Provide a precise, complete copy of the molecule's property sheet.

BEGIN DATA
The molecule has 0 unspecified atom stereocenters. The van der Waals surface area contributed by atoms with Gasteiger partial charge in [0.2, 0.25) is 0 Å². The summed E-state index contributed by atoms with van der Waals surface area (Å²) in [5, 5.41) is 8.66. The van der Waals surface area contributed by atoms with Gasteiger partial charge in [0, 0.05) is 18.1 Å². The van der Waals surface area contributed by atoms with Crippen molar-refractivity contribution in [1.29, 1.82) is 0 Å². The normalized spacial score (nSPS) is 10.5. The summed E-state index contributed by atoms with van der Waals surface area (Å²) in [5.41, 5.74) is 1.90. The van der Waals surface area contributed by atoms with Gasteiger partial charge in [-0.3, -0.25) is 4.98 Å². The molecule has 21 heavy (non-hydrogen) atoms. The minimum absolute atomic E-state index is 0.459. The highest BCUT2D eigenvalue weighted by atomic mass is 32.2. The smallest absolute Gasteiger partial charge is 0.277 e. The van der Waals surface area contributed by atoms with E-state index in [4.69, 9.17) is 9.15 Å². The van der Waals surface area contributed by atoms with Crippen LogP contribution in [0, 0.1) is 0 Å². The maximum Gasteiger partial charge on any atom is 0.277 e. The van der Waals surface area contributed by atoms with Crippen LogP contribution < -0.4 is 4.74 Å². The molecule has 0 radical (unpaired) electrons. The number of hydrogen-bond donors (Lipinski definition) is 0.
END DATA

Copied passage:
The molecule has 0 unspecified atom stereocenters. The van der Waals surface area contributed by atoms with Gasteiger partial charge in [0.2, 0.25) is 0 Å². The summed E-state index contributed by atoms with van der Waals surface area (Å²) in [5, 5.41) is 8.66. The van der Waals surface area contributed by atoms with Gasteiger partial charge in [0, 0.05) is 18.1 Å². The van der Waals surface area contributed by atoms with Crippen molar-refractivity contribution in [1.29, 1.82) is 0 Å². The normalized spacial score (nSPS) is 10.5. The summed E-state index contributed by atoms with van der Waals surface area (Å²) in [5.41, 5.74) is 1.90. The van der Waals surface area contributed by atoms with Gasteiger partial charge in [-0.3, -0.25) is 4.98 Å². The molecule has 21 heavy (non-hydrogen) atoms. The minimum absolute atomic E-state index is 0.459. The highest BCUT2D eigenvalue weighted by atomic mass is 32.2. The smallest absolute Gasteiger partial charge is 0.277 e. The van der Waals surface area contributed by atoms with E-state index in [4.69, 9.17) is 9.15 Å². The van der Waals surface area contributed by atoms with Crippen LogP contribution in [0, 0.1) is 0 Å². The maximum Gasteiger partial charge on any atom is 0.277 e. The van der Waals surface area contributed by atoms with Crippen LogP contribution < -0.4 is 4.74 Å². The molecule has 0 radical (unpaired) electrons. The number of hydrogen-bond donors (Lipinski definition) is 0.